The Ladies’ Bazaar

Just a few days after the Fossett wedding, the Ladies’ Bazaar opened at 7:30 pm on Tuesday, 23 September 1879 in a now-dubbed “wigwam” built for it at the corner of 8th and Central. The one-story building, running north and south, was 50’x100’x60′ had two rows of pillars running through it. Entrances were on Central Avenue, Eighth Street, and Plum Street. Admission to the Bazaar was 25 cents, 10 cents for children, and $1 for season tickets. Chinese lanterns lit the grounds at night, until its close at 10 pm. Picture a structure like Findlay Market.

Ladies Bazaar setup

Past the floral arrangements, the pottery and hand-carved furniture by local women, china sets, glassware, clothing, quilts, and foodstuffs, Edmonia displayed her “almost life-size” four-foot-tall “Bride,” a statue two years in the making in Paris, France. The organizers prominently featured it under a skylight in the southwest corner. The Daily Star described the “Bride” as “a female figure, removing the vail of winter from her face, while slightly stooping among the flowers. The expression of the face, which is seen through the vail, is the admirable point about the statue.”

The Enquirer wrote, “The only robe of the figure is a veil, which shows the form to fine advantage, and yet one of the characteristics of the work is its chasteness. The feet are bare, and prettier feet a bride never had. The veil entirely covers the face, and the expression is seen through it. Artists appreciate the difficulty of this work. It combines painting and sculpture. Examined closely the effect is lost, but at the proper distance it is very fine. On the head of the figure and over the veil is a wreath of flowers. Also, in the hand is held a rope of roses, which is thrown carelessly over the limbs.”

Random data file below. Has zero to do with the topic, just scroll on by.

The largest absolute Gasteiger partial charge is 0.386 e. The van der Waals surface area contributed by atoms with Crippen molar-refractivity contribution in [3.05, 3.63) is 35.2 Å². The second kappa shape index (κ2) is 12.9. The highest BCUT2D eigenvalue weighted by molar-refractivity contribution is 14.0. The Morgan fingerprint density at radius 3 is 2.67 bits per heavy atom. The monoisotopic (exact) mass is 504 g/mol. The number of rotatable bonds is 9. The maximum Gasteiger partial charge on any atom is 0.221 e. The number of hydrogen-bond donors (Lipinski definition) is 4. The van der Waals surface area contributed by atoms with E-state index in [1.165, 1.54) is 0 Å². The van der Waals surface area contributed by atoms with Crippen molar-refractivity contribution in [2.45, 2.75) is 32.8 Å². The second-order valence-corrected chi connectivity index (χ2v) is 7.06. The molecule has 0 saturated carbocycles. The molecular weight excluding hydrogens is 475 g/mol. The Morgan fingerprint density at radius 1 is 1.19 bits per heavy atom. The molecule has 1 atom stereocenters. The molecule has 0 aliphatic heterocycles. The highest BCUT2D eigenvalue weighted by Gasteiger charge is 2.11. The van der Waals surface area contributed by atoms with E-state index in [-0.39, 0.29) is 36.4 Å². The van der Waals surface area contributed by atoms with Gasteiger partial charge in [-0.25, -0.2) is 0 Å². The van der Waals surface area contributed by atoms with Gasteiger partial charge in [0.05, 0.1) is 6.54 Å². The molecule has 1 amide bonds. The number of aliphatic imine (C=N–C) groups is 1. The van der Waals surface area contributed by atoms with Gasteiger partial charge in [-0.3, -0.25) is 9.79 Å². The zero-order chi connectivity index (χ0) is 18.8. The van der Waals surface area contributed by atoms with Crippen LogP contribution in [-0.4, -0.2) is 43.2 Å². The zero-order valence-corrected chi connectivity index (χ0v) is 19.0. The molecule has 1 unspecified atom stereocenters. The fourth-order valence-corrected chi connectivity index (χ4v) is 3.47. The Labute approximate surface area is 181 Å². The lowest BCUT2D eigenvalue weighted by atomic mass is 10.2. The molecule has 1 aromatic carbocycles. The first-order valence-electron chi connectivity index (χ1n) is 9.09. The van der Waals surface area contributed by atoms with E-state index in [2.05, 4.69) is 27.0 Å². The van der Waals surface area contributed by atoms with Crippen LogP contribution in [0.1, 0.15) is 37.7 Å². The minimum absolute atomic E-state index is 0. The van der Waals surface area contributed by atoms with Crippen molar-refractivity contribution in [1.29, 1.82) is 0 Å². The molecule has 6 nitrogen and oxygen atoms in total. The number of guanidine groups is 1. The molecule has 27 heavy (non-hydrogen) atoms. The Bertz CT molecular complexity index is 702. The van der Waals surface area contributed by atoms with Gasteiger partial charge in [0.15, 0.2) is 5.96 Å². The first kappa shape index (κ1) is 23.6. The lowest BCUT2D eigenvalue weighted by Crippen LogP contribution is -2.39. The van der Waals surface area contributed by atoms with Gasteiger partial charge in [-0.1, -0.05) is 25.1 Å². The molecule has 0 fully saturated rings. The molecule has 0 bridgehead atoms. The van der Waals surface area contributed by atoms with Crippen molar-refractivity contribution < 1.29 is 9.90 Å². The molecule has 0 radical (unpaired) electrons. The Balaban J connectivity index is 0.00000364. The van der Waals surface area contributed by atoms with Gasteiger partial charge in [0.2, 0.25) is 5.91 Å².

Lewis had intended to auction off the statue, which was worth about $30,000 today, but something else happened. People bought votes, or subscriptions, to a few chosen people who would be eligible to get the statue—all organizers of the bazaar: Mrs. Groesbeck, Mrs. Probasco, Mrs. George H. Pendleton, Mrs. Lincoln, Sister Anthony and Mrs. Reuben Springer. When the worth of the statue was covered, then the statue would be donated. Early subscribers were George F. Armstrong, W. Roer, Father Ennis, Miss Ellen Enright, Miss Walch, Miss Annie Donahoe, and P. Poland. By the end of 08 October, Sister Anthony had been in the lead with 50 subscriptions.

The bazaar ended on 18 October at 10 pm with an auction, and Sister Anthony won the statue by having the most subscriptions in her honor—75 in all. Lewis presented the statue to her on the nun’s 44th birthday, 30 October 1879. Sister Anthony displayed it proudly at Good Samaritan Hospital. This act is quite amusing. To me, it’s an act of resistance and reclamation—Lewis giving a statue of a pagan goddess to the Catholic Church. Whether or not, that was what Lewis intended, we don’t know. The Catholic Executive Committee voted to destroy the Ladies’ Bazaar building, no longer called a wigwam, and the deadline for razing proposals was due the same day the “Bride” was donated to Sister Anthony.

On 17 December, Lewis sailed back to Europe, leaving behind the country that once marred her but then welcomed her as an exotic circus act.

Traces of Edmonia’s Stay in Cincinnati